In Kansas, where 787 Dreamliners are born (pictures)

Boeing's next-gen planes are assembled in Washington or South Carolina, but the front sections are made in Kansas. CNET Road Trip 2014 visits the aviation heartland to see the manufacturing process.

Daniel Terdiman
1 of 28 Daniel Terdiman/CNET

Barrel begun winding

WICHITA, Kan. -- If you want to see 787 Dreamliners be fully assembled, you have to go to either Everett, Wash., or North Charleston, S.C. But if you want to see how the front section of the next-gen airplanes are made, you have to travel to Kansas.

For decades, Boeing had a large presence in Wichita, but in 2005 the company decided to spin out its facility here as a private company. And that's how Spirit Aerosystems was born. Now, Spirit is involved in the manufacturing process for a number of major aircraft, including the Dreamliner, Boeing's 737, 777, and 747, as well as some of Airbus' airplanes.

As part of CNET Road Trip 2014, I visited Spirit in Wichita to see how the Dreamliner's front section comes to life.

Above, you can see what is known as a "barrel," the very beginning of a front section. The barrel is comprised of several smaller sections known as mandrels. Once the mandrels assembled, a giant machine methodically winds thousands of pounds of composite "slit tape" around the barrel, gradually forming the shape of the forward section.

Click here for my full story on the production of 787 Dreamliner front sections.

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Still being wrapped in composite material, the barrel is suspended between two sides of this giant blue tool. Once the wrapping is complete, the barrel will be placed in one of the world's largest autoclaves.

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Bag over the barrel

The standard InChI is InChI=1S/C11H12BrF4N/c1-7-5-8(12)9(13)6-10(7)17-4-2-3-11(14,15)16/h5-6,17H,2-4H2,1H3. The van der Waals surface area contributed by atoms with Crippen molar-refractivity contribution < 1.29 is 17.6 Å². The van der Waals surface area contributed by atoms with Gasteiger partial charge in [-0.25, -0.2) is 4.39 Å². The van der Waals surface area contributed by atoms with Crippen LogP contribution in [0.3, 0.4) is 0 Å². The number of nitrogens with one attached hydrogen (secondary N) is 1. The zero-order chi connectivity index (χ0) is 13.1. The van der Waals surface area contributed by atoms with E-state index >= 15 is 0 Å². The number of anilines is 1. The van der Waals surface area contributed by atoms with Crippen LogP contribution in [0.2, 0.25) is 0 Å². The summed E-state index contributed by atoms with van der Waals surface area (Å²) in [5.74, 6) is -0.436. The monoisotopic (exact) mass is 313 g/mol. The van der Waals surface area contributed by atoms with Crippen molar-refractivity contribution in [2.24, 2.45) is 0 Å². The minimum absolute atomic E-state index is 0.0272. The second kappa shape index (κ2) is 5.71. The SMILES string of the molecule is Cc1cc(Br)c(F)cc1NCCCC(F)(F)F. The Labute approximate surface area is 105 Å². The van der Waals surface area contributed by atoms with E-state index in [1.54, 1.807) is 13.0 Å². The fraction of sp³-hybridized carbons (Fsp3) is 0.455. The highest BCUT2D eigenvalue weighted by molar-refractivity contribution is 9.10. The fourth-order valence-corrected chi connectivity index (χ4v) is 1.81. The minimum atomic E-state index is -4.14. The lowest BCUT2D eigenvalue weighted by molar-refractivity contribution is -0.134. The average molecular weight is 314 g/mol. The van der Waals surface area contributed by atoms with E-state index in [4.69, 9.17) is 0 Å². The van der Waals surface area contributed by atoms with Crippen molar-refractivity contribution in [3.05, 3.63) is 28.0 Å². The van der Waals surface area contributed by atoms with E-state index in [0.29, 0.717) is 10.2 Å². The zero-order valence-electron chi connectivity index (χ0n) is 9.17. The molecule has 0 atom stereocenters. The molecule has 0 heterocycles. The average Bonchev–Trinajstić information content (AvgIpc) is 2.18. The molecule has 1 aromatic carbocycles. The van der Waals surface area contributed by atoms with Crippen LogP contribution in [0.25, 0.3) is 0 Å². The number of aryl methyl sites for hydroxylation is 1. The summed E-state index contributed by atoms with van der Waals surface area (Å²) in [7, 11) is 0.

Before all the different mandrels are put in place, the incomplete barrel is wrapped in this "bag." Once the final mandrel is added, the bag will be removed.

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Mandrel with window impressions

A mandrel section already shows where the Dreamliner's windows will be cut out.

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Composite rolls

Most of Boeing's airplanes have traditionally been made with aluminum. But with the 787 Dreamliner, it began using composite materials. These are rolls of the composite tape that will be wrapped around a barrel.

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Winding the composite tape

A giant tool automatically applies the composite tape to the barrel.

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Autoclave empty

When it was built in the mid-2000s, this was the world's largest autoclave. Now, it's just inches shorter than the world's biggest.

When the Dreamliner barrels are ready, they are placed in here and "cooked" for about 10 hours. Spirit Aerosystems doesn't reveal the temperature or pressure that the barrels undergo.

Just to the left of the autoclave is the door, which is rolled into placed and locked prior to "cooking."

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Barrel in autoclave

In this photo, we see a Dreamliner barrel inside the autoclave -- though the cooking only happens when the door is locked in place.

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Out of the autoclave

When a barrel goes into the autoclave, it is black. When it comes out, it is this silver color. That makes it easy to tell if a Dreamliner barrel has been in the autoclave or not. When the barrel comes out, it's also entirely smooth, with nothing cut out.

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Window markings

The next step is to mark the various areas that must be cut out of the barrel, such as the windows and exit doors.